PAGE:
Do's and don'ts of evaluating 32-bit embedded software IP
August 01, 2013
For folks who write code professionally, the process of evaluating "other people's code" might seem simple – but it takes more than reading a ma...
For folks who write code professionally, the process of evaluating "other people's code" might seem simple – but it takes more than reading a manual or inspecting source modules. Properly evaluating choices and their long-term impact means looking at various options with a new, broader perspective. Here is a list of do/don't guidelines that can help in the search for more reliable software.
With pressure on embedded designers to produce billions of reliable devices for the Internet of Things, the approach to hardware and software development is changing. The days of picking a part, grabbing a manual, and sitting down to write code are coming to an end – not because of the difficulty, but as a result of the time involved in doing so. By the time a designer with the old approach gets the basics working, competitors might have already released their finished product.
Changing development practices are further spurred by innovation, which is a two-edged sword. More new microcontrollers and FPGA processor cores are being created and introduced in 32-bit ARM architecture every day, bringing more processing power driving advanced peripheral functions many designers are unfamiliar with at a detailed level. This can be particularly tricky where interoperability requirements dictate thorough testing of peripherals, essential for reliable connections of devices with other devices under all operating scenarios.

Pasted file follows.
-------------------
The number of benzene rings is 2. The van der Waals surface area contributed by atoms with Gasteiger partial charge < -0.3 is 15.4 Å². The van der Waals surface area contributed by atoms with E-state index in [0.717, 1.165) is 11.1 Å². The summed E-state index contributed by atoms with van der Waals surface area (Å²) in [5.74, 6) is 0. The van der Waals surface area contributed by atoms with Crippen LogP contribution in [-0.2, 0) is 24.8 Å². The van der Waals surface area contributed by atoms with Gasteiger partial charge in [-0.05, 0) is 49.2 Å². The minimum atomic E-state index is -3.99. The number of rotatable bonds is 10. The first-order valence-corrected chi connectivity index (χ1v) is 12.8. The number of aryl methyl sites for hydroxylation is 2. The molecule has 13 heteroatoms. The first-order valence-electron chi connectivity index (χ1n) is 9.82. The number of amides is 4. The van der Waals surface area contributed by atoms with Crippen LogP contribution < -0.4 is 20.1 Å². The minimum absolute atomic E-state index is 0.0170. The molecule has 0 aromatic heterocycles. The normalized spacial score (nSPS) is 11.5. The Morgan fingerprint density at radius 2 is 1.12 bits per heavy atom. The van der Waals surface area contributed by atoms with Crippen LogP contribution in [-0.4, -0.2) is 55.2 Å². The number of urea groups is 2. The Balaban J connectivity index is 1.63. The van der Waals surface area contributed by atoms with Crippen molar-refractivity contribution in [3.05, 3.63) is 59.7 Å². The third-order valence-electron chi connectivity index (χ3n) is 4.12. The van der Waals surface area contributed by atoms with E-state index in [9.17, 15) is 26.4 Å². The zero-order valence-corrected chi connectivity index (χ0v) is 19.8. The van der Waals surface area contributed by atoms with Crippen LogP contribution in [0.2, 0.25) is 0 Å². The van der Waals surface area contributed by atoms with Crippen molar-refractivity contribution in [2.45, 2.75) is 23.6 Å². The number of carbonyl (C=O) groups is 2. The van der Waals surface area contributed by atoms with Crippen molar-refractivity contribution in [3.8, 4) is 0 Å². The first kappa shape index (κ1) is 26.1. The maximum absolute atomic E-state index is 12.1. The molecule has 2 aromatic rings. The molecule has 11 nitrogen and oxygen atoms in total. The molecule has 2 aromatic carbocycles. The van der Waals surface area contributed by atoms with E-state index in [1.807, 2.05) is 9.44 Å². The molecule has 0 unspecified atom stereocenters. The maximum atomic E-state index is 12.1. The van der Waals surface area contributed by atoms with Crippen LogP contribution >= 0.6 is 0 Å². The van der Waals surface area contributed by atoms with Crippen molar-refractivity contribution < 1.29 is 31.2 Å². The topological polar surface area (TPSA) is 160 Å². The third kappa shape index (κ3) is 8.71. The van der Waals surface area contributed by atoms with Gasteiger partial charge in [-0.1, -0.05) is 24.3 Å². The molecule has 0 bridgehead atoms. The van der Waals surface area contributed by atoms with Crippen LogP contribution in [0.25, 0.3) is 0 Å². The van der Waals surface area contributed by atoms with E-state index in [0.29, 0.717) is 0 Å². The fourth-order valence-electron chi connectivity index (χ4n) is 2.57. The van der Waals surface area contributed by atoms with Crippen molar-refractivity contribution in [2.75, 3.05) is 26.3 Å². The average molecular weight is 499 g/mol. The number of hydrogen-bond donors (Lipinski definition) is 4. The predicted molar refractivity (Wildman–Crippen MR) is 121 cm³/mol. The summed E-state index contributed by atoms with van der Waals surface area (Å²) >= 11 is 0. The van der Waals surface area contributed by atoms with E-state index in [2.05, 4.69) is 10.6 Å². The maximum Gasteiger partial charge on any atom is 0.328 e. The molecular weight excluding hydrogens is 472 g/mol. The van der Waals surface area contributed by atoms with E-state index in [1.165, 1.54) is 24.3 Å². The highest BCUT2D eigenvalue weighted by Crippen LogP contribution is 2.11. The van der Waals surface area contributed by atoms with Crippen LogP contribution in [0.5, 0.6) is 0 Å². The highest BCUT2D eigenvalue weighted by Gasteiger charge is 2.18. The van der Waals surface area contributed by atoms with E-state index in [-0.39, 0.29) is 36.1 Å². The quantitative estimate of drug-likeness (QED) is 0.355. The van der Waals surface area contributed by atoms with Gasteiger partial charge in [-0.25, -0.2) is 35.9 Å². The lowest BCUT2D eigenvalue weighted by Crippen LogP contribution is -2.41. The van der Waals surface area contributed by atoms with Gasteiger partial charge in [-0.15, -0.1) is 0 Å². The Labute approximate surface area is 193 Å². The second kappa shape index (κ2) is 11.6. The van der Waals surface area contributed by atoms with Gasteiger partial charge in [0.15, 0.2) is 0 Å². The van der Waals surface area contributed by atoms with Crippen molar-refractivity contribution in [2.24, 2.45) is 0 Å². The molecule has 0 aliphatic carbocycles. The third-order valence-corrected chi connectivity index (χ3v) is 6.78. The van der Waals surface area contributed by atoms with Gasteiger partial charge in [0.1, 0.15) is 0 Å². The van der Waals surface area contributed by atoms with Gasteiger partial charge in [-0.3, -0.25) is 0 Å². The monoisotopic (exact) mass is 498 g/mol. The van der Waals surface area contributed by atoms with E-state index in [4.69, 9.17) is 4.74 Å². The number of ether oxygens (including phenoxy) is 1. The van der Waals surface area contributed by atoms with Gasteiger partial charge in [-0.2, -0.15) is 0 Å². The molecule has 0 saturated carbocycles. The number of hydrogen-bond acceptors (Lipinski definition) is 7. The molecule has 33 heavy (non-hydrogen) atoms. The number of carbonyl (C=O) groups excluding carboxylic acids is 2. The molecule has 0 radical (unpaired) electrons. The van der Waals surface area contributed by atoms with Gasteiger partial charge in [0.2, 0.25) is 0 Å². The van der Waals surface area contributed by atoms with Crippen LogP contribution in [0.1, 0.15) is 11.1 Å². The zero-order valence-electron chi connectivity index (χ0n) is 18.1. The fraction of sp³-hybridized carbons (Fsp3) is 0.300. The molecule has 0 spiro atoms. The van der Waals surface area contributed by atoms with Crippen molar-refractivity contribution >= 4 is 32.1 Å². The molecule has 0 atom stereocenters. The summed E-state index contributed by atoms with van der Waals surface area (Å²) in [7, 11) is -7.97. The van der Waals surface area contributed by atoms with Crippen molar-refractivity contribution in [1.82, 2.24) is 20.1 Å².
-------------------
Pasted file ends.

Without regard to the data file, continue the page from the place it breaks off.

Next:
In this new landscape where user expectations are high and processing technology is evolving rapidly, unlocking the potential for new devices requires better software that can be produced more quickly. Successful teams, building on the model of reusable hardware Intellectual Property (IP), are now pursuing a build-borrow-buy strategy for each block of software IP. Code can be developed in-house, borrowed from the open source community, or purchased from vendors, with everything blended into a solution (Figure 1).
Do’s and don’ts of evaluating software
Beyond specific functional and performance requirements, how should software IP blocks be evaluated? Following are some do/don’t guidelines for teams applying a build-borrow-buy approach.
DO: Consider the entire software stack
The range of 32-bit embedded software IP is much broader than just compilers and debuggers from the 8- and 16-bit world. IP exists across the spectrum including operating systems, protocol stacks, user interface code, and middleware. Choices of operating system and Application Programming Interfaces (APIs) can enable or inhibit other choices, with implications in test, verification, documentation, and support over the life cycle of the product.
DON’T: Assume everything has to be written
Developers historically have had a code-first mindset, purchasing development tools, perhaps obtaining an operating system, and going to work writing the application. While this gives a team a great deal of control over the code, reusing or acquiring code from reliable sources can actually reduce risk, and definitely speeds up development. More and more off-the-shelf software solutions, especially in the context of ARM architecture, are being created and deployed.